Commodities started this month having posted another new record, but this long-time winning trade has shown far from stellar performance in May.
The amount of money invested in commodities hit an all-time high at the end of April, with over $450 billion in assets under management, according to Barclays Capital. Investors betting on continued blockbuster growth from China and expecting loose U.S. monetary policy to continue to put pressure on the U.S. dollar have been well served by the short dollar, long commodities trade over the past year.
The CRB index, representing 19 individual commodities, has gained nearly 40 percent in the last 12 months, while the U.S. dollar index has declined 14 percent. A weaker dollar typically pushes up commodity prices as the commodity becomes cheaper for holders of other currencies.
But while the inverse relationship between the dollar and commodities remains intact, it's moved in the other direction in the past four weeks. The dollar index has gained over 2 percent in May, putting pressure on commodities, and the CRB Index has slid more than 5 percent.
And unlike the rally in commodities, the recent fall has seen a wide divergence. After spiking to nearly $50 in April, silver prices have been sinking all month, plunging over 20 percent in May to post the biggest monthly slide since 2008. U.S. oil prices are down 10 percent, which is the worst performance in one month since May 2010. Yet corn and wheat prices are ending this month basically where they started.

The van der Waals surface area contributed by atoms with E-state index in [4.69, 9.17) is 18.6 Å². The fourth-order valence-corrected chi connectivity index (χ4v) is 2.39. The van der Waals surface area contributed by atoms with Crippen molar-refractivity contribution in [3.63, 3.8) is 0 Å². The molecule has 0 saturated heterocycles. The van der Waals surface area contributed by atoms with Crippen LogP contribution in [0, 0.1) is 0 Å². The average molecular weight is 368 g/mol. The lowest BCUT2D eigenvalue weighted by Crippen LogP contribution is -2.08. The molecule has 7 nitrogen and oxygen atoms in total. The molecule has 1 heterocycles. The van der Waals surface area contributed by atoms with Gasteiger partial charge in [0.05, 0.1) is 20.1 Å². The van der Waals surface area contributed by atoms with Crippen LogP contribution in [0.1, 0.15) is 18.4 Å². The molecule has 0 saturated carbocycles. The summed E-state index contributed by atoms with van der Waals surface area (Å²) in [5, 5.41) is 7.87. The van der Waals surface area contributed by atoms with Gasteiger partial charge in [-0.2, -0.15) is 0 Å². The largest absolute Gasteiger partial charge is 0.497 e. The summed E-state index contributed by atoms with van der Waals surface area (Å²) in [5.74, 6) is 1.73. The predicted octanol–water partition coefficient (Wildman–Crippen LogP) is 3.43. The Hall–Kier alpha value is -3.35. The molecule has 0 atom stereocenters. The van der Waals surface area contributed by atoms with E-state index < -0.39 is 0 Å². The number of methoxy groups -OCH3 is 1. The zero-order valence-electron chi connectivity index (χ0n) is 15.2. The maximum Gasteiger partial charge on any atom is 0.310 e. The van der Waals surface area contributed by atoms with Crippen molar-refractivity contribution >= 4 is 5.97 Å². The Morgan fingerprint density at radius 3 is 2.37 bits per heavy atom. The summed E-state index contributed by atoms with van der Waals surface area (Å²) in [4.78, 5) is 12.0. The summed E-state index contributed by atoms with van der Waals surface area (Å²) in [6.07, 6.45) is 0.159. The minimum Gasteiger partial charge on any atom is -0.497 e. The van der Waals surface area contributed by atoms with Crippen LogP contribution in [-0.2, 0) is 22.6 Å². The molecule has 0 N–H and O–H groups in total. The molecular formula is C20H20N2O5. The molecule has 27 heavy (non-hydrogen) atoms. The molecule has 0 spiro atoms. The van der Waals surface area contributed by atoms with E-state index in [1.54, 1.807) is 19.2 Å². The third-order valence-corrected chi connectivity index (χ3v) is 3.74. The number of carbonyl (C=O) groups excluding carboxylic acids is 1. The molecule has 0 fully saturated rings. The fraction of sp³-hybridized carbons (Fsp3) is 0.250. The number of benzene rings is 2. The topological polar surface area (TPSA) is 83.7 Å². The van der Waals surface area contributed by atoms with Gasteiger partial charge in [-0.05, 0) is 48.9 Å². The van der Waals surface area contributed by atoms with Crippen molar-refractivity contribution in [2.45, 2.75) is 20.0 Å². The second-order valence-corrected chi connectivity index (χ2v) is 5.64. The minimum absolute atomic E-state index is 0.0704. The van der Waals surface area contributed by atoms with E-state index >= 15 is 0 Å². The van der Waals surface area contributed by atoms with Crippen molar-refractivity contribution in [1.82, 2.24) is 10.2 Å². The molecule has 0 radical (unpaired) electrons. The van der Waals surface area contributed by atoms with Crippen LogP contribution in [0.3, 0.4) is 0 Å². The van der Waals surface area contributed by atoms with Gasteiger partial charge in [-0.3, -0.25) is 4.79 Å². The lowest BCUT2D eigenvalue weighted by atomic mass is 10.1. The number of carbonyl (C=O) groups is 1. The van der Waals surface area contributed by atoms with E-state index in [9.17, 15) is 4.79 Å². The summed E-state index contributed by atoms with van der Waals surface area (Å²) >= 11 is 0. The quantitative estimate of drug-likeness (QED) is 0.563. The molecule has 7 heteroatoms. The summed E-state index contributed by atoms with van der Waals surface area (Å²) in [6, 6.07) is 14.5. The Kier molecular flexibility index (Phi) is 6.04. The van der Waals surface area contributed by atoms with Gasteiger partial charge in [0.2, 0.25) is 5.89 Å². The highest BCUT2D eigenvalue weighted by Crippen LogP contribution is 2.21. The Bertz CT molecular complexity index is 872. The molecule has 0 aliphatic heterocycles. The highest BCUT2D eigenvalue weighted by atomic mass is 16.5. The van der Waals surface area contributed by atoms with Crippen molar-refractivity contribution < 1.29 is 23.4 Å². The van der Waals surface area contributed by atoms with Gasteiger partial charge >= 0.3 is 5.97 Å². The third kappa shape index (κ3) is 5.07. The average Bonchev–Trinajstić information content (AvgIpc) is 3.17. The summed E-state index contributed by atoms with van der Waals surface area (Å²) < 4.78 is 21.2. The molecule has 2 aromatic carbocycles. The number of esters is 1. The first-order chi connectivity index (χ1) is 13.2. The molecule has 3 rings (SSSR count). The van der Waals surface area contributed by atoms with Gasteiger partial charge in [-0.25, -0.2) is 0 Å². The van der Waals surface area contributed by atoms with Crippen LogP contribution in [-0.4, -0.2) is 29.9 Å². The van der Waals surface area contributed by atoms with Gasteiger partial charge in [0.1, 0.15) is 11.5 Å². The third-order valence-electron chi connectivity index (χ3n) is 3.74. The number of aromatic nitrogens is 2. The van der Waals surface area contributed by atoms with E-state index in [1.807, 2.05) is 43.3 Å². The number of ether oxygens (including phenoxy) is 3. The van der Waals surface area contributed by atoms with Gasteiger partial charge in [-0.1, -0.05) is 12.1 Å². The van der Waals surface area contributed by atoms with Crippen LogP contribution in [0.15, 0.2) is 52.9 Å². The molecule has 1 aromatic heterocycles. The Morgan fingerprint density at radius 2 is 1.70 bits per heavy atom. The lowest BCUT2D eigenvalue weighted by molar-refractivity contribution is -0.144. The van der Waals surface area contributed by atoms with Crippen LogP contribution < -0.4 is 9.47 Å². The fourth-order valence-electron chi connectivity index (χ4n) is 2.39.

With various supply and demand scenarios at work, individual commodities have fared very differently this month. In addition to the speculative fervor that's come out of the silver market, some analysts say the supply-demand fundamentals for many industrial metals looks particularly weak on concerns that China's demand growth is becoming less robust. Oil prices are vulnerable to U.S. economic as well as European sovereign debt woes as they may impede fuel demand.
Corn and wheat prices — though off their April highs — have stayed strong due to concerns about global supply. U.S. corn production faces a host of challenges in 2011 from overly wet weather and flooding in the Mississippi basin. Weather risks for wheat — with dry conditions in China and Western Europe and the poor state of the U.S. winter wheat crop — has helped lift wheat prices. (However, the lifting of Russia's ban on wheat exports on July 1 could has caused wheat prices to come under pressure.)
As commodities go their separate ways, investors need to be careful. Some analysts argue the global growth trade may be thrown into question on signs world economies may be slowing. Some commodities may continue to be strongly correlated, and investors should be mindful of reasons individual commodities may come under pressure, which others may continue to hold their ground.